Australia Day. Oh, you most horrible and wonderful of celebrations. Wonderful was sitting under the lush trees of the Carlton Gardens, drinking cold cider, reading Vanity Fair, picnicking with my beloved and watching families, couples and friends play bocce, cricket and hand out gingerbread cookies in the shape of Australia.

Horrible was watching our PM and Opposition Leader be dragged ungainfully into cars by rough security, in what amounted to a giant PR and management cock-up. Left-wing pinkos like myself dance Rumplestiltskin-like around Australia Day and Anzac day, confused and repelled by the mastubatory nationalism that has curiously pervaded our culture. To voice concern places one at risk of being labelled treasonous, ‘un-Australian’, disrespectful of the dead. Since the Keating era (when we were encouraged to find security within Asia, rather than from it), our cultural inquiry has steadily degenerated. Howard’s era gave us permission to really let our own personal ‘rednecks in the cupboard’ out to play, wheedling us to nurse our hatred for refugees, migrants, gays, teachers, nurses and academics close to our hearts. Like some kind of dodgy boyfriend your parents warned you about, you quickly found yourself behaving abominably and mimicking his style – he’s given permission to. Now you’ve been behaving horribly for so long, you can barely remember what it was like to be kind and well-mannered.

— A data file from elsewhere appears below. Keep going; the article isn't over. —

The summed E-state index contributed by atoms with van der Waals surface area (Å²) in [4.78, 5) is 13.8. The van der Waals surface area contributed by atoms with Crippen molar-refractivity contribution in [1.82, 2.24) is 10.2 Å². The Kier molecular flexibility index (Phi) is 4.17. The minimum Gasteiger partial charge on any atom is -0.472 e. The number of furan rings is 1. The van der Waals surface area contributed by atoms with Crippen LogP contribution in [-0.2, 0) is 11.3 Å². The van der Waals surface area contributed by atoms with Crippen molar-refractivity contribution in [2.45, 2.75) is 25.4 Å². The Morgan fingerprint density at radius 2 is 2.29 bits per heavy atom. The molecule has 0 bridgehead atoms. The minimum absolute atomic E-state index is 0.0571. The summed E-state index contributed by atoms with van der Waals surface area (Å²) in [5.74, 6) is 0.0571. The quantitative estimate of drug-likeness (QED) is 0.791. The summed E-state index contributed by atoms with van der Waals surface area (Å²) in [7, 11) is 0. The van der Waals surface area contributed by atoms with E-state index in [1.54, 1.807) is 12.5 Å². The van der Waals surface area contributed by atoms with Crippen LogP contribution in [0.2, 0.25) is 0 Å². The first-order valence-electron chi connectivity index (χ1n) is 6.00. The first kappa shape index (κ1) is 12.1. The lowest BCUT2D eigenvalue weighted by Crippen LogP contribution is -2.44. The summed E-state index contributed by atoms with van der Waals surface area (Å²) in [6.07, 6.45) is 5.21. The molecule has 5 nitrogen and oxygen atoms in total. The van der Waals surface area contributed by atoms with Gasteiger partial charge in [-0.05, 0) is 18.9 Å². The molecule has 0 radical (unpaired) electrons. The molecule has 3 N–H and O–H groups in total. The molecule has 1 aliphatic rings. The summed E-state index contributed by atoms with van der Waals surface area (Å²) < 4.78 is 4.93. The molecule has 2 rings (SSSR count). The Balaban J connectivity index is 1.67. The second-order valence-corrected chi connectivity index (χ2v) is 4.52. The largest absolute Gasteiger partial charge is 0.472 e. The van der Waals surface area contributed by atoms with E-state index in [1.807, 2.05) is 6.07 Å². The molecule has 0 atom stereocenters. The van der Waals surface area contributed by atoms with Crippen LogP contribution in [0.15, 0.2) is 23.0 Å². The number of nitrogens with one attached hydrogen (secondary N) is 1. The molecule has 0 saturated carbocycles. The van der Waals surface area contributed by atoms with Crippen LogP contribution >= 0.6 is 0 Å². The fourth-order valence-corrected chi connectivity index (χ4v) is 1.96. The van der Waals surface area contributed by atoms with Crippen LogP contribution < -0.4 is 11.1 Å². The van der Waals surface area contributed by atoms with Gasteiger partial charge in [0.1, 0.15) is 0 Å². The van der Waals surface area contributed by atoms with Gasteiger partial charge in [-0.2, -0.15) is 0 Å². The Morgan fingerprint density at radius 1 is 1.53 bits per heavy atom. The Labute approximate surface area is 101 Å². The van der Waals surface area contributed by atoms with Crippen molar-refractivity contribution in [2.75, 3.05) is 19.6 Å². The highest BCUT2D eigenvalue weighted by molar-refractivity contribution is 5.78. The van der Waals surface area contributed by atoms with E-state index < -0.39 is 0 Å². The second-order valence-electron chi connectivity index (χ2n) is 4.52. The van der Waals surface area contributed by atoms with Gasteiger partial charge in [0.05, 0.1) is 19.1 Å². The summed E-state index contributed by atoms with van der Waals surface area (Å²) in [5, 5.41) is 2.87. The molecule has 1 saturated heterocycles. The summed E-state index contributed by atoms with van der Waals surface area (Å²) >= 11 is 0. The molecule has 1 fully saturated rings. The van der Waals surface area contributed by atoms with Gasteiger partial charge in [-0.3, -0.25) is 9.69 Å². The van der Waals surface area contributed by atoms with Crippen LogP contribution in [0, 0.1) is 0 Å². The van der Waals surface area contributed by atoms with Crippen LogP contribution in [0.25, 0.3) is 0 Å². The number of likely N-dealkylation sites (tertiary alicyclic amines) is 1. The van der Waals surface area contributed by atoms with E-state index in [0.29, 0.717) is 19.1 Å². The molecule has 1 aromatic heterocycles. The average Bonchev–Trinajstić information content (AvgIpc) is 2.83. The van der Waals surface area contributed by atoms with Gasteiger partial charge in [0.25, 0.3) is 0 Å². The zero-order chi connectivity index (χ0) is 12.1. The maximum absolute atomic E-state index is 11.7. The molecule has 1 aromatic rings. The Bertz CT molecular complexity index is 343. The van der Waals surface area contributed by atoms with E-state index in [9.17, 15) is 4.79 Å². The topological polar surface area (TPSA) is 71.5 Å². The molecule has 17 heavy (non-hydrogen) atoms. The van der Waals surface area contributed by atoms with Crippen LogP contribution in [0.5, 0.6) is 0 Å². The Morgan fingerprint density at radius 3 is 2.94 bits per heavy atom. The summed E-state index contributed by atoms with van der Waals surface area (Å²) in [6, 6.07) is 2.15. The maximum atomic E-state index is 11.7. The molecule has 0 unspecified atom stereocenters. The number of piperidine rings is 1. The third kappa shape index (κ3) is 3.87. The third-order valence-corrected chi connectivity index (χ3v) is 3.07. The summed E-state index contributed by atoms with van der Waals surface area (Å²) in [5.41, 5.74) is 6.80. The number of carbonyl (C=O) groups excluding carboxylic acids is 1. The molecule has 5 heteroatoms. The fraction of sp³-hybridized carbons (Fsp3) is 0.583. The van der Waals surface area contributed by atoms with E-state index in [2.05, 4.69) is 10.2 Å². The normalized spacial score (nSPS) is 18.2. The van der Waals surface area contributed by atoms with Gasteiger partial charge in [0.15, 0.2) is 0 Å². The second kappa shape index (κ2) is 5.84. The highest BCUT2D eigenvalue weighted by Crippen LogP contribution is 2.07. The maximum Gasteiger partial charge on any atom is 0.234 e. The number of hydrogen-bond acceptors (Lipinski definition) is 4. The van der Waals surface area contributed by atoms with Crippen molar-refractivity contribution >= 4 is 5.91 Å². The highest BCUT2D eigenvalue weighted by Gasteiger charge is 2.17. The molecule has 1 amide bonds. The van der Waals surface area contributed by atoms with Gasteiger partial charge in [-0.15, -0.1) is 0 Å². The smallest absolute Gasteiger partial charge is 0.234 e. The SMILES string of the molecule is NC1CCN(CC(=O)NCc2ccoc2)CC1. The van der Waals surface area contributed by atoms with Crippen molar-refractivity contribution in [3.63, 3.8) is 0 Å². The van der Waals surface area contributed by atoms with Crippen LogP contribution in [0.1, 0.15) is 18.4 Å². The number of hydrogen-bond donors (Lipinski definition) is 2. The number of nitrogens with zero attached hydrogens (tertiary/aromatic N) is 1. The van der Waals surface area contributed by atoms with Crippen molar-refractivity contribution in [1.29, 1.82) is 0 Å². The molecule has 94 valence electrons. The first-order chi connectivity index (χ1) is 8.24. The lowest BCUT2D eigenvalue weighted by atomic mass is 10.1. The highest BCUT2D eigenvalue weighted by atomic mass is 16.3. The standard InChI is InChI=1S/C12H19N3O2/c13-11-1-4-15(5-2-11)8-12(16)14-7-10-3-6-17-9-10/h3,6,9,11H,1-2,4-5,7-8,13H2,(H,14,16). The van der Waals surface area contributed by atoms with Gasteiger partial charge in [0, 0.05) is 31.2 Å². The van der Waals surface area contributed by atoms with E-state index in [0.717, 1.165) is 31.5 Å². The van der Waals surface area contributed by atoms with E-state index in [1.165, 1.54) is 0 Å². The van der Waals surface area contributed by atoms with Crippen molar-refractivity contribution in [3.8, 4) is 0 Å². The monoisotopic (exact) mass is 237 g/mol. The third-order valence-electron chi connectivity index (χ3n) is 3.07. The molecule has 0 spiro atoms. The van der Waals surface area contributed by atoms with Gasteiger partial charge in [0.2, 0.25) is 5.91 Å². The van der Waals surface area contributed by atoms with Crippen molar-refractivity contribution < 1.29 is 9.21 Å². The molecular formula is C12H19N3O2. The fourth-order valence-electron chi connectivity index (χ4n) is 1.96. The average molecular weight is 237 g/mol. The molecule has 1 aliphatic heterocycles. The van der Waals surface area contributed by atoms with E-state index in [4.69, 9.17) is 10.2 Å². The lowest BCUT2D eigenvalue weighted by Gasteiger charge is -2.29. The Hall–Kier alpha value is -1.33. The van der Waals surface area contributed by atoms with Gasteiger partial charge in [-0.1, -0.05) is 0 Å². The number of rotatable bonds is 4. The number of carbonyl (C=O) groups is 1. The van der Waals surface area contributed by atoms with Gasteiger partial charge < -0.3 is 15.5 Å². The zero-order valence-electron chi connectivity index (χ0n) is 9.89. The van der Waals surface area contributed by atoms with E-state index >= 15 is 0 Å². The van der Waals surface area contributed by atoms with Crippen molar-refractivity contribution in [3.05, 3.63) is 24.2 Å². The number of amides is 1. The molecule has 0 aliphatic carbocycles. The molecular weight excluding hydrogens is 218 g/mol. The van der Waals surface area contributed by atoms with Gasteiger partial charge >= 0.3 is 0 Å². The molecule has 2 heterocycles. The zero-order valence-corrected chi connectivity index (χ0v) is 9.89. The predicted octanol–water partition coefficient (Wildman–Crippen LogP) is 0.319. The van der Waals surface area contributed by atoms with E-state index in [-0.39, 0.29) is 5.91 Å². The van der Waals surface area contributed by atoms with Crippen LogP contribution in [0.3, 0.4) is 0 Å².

There are ‘lights on the hill’, still. For those who live in the Greens Melbourne seat, you could well forget any other Australia exists outside of our educated little fish-pond. A quick half-hour on Facebook on Australia Day will put paid to those notions. Again and again, I saw commentary from young people quashing concerns about Australia Day celebrating colonial invasion with noxious sound-bite postings of “if you don’t like it, get out” and “harden the fuck up princess”. This isn’t simply a case of not understanding national identity – it’s a full-force moshpit of revelling in one’s own ignorance and lack of inquiry.

When hearing Paul Keating speak (the pin-up boy of the Labour movement, a bloke of vision we’re unlikely to see again in local politics) at the Wheeler Centre, he made clear the difference between nationalism and patriotism. He declared himself a patriot. Patriotism, said Keating, is inherently inclusive and celebratory. It’s a gathering together, a fond look at achievement. Nationalism – its most dangerous cousin – is at core exclusionary. A tool to divide, to exclude and to categorise.

So how, now, to celebrate? Please, celebrate often – celebrate wildly –  celebrate with gay abandon! We’ve got much to be grateful for, with an incredibly rich creative community and high quality of life. We DO have a national identity. But it’s not one which is singular. I don’t think it’s clad in an Australian flag, BBQ’ing and getting pissed. Not everyone is gathered to the warm bosom of ANZAC’s bloodied soldiers. That story, and the Australia Day landing story – they can’t be our core tales of origination. We’re a migrant nation, and our diverse cultural background can’t be limited to just a couple of tales of colonial subjection and slaughter-for-Motherland.

Be brave. Enquire.


Weddings Parties Anything – Anthem.